Resistance Training for Metabolic Syndrome

Phil Thompson, MS, CSCS

ConnectCare3 Health Coach

Did you know that resistance training (RT) can decrease your chances of developing Metabolic Syndrome (MetS) by 17% independent of doing any aerobic activity? Adding in aerobic activity with RT can decrease your chances of MetS by up to 25%!

What is RT? RT is any exercise that causes the muscles to contract against an external resistance with the expectation of increasing strength, power, endurance, and/or hypertrophy (increased muscle size). Now with that said, I’m not talking about those green dumbbells you have sitting in the back of the closet. A fitness center with a variety of equipment will allow you to safely and effectively push/pull weight to achieve the aforementioned goals.

Outlined below are several of the risk factors associated with MetS and the positive effect that RT can make on controlling these risk factors.


A study of nearly 8500 male employees across 50 companies observed a reduced risk of hypercholesterolemia among individuals participating in RT programs. However, only those individuals who participated in RT more than four hours per week maintained this reduced risk.


Another study demonstrated the overall effect of RT was a decrease of 3.2 mm Hg in systolic BP and a decrease of 3.5 mm Hg in diastolic BP. Although these reductions seem modest, a systolic BP reduction of 3 mm Hg in average populations has been estimated to reduce cardiac morbidity by 5% to 9%, stroke by 8% to 14%, and all-cause mortality by 4%.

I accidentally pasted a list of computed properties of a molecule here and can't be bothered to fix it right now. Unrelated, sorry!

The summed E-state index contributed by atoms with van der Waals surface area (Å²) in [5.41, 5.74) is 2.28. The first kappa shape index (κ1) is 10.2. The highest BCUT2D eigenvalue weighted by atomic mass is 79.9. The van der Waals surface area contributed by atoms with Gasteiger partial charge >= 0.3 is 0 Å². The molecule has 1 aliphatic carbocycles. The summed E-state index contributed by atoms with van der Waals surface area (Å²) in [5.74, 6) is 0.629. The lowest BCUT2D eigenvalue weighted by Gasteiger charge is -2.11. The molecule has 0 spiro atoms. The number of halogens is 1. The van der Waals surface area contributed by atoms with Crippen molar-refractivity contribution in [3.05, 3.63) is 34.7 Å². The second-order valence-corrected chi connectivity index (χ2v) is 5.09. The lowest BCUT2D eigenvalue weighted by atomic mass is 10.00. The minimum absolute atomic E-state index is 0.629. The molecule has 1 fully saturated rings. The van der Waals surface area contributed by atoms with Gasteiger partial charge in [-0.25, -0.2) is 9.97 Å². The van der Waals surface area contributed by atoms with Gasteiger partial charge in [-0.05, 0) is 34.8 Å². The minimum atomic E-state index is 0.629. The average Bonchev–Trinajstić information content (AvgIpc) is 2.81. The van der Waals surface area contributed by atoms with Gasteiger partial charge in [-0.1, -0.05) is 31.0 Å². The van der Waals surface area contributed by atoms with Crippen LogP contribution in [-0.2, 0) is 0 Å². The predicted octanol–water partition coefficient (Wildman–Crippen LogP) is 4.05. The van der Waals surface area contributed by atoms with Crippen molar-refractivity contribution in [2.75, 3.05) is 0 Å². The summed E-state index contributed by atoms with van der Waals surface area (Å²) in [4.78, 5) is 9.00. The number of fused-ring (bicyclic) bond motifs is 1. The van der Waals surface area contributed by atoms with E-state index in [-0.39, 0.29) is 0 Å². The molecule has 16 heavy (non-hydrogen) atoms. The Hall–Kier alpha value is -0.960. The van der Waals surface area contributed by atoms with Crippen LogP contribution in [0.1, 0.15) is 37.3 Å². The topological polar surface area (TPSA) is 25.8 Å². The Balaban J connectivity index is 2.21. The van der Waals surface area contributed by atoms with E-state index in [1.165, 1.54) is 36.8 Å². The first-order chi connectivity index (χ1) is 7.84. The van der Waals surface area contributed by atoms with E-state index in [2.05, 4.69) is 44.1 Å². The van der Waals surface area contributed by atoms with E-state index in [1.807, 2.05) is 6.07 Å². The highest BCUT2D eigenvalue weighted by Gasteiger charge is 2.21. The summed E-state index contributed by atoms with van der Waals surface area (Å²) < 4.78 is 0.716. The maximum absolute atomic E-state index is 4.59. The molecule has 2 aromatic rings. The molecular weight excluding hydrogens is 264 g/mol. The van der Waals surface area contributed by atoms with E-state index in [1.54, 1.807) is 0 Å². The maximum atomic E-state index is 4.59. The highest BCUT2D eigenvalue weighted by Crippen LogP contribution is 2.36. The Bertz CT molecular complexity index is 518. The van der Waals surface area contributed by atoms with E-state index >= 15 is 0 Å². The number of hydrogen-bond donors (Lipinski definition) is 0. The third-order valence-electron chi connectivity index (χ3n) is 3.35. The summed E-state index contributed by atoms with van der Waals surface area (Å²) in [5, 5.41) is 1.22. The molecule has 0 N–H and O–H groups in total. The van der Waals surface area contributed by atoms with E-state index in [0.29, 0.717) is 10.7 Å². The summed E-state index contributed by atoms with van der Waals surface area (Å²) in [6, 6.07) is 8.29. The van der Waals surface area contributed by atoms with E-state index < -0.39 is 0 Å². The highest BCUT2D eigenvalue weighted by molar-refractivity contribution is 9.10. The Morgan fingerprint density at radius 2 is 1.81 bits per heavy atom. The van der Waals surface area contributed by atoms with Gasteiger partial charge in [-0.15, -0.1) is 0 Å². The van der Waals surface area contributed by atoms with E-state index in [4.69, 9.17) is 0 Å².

In addition to helping control some of the underlying risk factors, RT is paramount for fat loss and more importantly weight management that can lessen these risk factors.  For more information on effective fat loss and healthy weight management check out the ConnectCare3 mini-series:

To learn more about the importance of resistance training or for help starting a resistance training program, contact ConnectCare3 to get started with a health coach.


  1. Eckel RH, Grundy SM, Zimmet PZ. The metabolic syndrome. Lancet. 2005; 365(9468):1415–28.
  2. Bakker EA, Lee DC, Sui X, et al. Association of Resistance Exercise, Independent of and Combined With Aerobic Exercise, With the Incidence of Metabolic Syndrome. Mayo Clin Proc. 2017;92(8):1214-1222. doi:10.1016/j.mayocp.2017.02.018
  3. Tucker LA, Silvester LJ. Strength training and hypercholesterolemia: an epidemiologic study of 8499 employed men. Am J Health Promot1996; 11: 35–41.
  4. Braith RW, Stewart KJ. Resistance exercise training: its role in the prevention of cardiovascular disease. Circulation. 2006 Jun 6;113(22):2642-50. doi: 10.1161/CIRCULATIONAHA.105.584060. PMID: 16754812.

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